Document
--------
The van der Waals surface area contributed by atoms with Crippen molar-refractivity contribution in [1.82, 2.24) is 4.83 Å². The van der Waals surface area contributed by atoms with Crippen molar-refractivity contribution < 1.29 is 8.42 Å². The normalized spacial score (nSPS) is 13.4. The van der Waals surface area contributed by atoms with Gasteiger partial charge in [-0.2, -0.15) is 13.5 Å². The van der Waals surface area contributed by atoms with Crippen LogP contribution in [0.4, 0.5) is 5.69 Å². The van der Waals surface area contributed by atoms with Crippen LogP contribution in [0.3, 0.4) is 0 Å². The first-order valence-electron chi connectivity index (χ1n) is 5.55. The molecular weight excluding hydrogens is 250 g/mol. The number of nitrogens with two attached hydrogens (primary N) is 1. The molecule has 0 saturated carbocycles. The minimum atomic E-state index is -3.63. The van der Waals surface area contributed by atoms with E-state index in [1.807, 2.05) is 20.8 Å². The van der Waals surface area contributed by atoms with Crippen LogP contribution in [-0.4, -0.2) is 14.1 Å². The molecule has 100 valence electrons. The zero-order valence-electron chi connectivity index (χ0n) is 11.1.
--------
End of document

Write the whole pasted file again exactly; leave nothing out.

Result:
The van der Waals surface area contributed by atoms with Crippen molar-refractivity contribution in [1.82, 2.24) is 4.83 Å². The van der Waals surface area contributed by atoms with Crippen molar-refractivity contribution < 1.29 is 8.42 Å². The normalized spacial score (nSPS) is 13.4. The van der Waals surface area contributed by atoms with Gasteiger partial charge in [-0.2, -0.15) is 13.5 Å². The van der Waals surface area contributed by atoms with Crippen LogP contribution in [0.4, 0.5) is 5.69 Å². The van der Waals surface area contributed by atoms with Crippen LogP contribution in [0.3, 0.4) is 0 Å². The first-order valence-electron chi connectivity index (χ1n) is 5.55. The molecular weight excluding hydrogens is 250 g/mol. The number of nitrogens with two attached hydrogens (primary N) is 1. The molecule has 0 saturated carbocycles. The minimum atomic E-state index is -3.63. The van der Waals surface area contributed by atoms with E-state index in [1.807, 2.05) is 20.8 Å². The van der Waals surface area contributed by atoms with Crippen LogP contribution in [-0.4, -0.2) is 14.1 Å². The molecule has 100 valence electrons. The zero-order valence-electron chi connectivity index (χ0n) is 11.1.